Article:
In addition to causing dire health consequences, the coronavirus pandemic is scouring supply chains around the world. On the other hand, consumer demand has resisted and focused on fewer goods and services available.
So, as usual, lower supply and higher demand led to higher inflation. To combat these additional costs, Procter & Gamble (PG 0.06%) and many other companies have raised the prices of their products. Fortunately for P&G shareholders, consumers aren’t averse to increases.
P&G raises 2022 sales outlook
When Procter & Gamble released its third-quarter fiscal 2022 results on April 20, it told investors that inflationary pressure would cost the company $3.2 billion in its fiscal 2022. The figure represented an increase $400 million from the estimate it gave investors in January. Such is the magnitude and speed of inflation sweeping through economies around the world.
Despite these increases, P&G reiterated its earnings per share target for 2022. The company is offsetting these higher costs by passing them on to consumers. As a result, it raised its forecast for annual sales growth from a midpoint of 3.5% to a midpoint of 4.5%.
In its most recent quarter, which ended March 31, P&G reported sales growth of 7%. The increase is mainly attributable to the higher prices that consumers pay for its products. Procter & Gamble has implemented price increases in all of its categories. Management was pleasantly surprised at how accepting customers were of recent hikes.
At an investor conference on May 20, Procter & Gamble Chief Financial Officer Andre Schulten said:
We know the prices we’ve taken and we know the elasticities we’re seeing in the market are better than we expected based on historical data. This continues to maintain a better price elasticity in the United States of around 20-30%. I spent a week with our CEO in Europe a few weeks ago, and this is also the case in Europe.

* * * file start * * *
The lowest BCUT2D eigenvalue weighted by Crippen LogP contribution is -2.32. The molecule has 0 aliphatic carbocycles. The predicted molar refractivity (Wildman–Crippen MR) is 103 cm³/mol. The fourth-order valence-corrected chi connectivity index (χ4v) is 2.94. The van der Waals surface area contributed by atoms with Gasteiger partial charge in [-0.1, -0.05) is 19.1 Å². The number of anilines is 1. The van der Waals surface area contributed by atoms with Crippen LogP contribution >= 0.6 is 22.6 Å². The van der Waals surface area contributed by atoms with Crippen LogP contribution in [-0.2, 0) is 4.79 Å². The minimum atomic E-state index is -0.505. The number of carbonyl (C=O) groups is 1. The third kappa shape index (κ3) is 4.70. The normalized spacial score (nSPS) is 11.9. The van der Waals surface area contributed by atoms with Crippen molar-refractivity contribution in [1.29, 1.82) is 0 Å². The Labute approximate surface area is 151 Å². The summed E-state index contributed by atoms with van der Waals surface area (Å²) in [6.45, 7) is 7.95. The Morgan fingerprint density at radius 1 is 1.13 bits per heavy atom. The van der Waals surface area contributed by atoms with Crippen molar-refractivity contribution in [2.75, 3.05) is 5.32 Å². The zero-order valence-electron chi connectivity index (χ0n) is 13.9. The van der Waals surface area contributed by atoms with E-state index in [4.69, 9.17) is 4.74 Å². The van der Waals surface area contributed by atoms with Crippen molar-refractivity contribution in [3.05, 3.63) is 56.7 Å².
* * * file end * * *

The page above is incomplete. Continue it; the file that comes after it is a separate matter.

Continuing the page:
Price elasticity refers to the idea that consumers buy fewer units when the unit price increases. So maybe customers are buying fewer units than they otherwise would if P&G didn’t raise prices, but this drop in units purchased is more minor than at other times when P&G has raised prices. price. In other words, Procter & Gamble’s pricing power is stronger than ever.
What this could mean for investors
Procter & Gamble’s strong performance in a volatile macro environment could partly explain why its stock is becoming more expensive when measured by its price multiple to free cash flow. However, it has fallen slightly from its recent highs. Another explanation could be that investors are flocking to consumer staples after turning away from unprofitable growth stocks.
Either way, P&G won the valuation hike. Its solid execution and demonstrated pricing power are the desired characteristics of an investment in the current economic scenario.
The company has indicated that it expects further price increases, and it’s unclear whether consumer response will be similar. If P&G shares tumble amid the selloff, investors might consider adding them to their portfolios.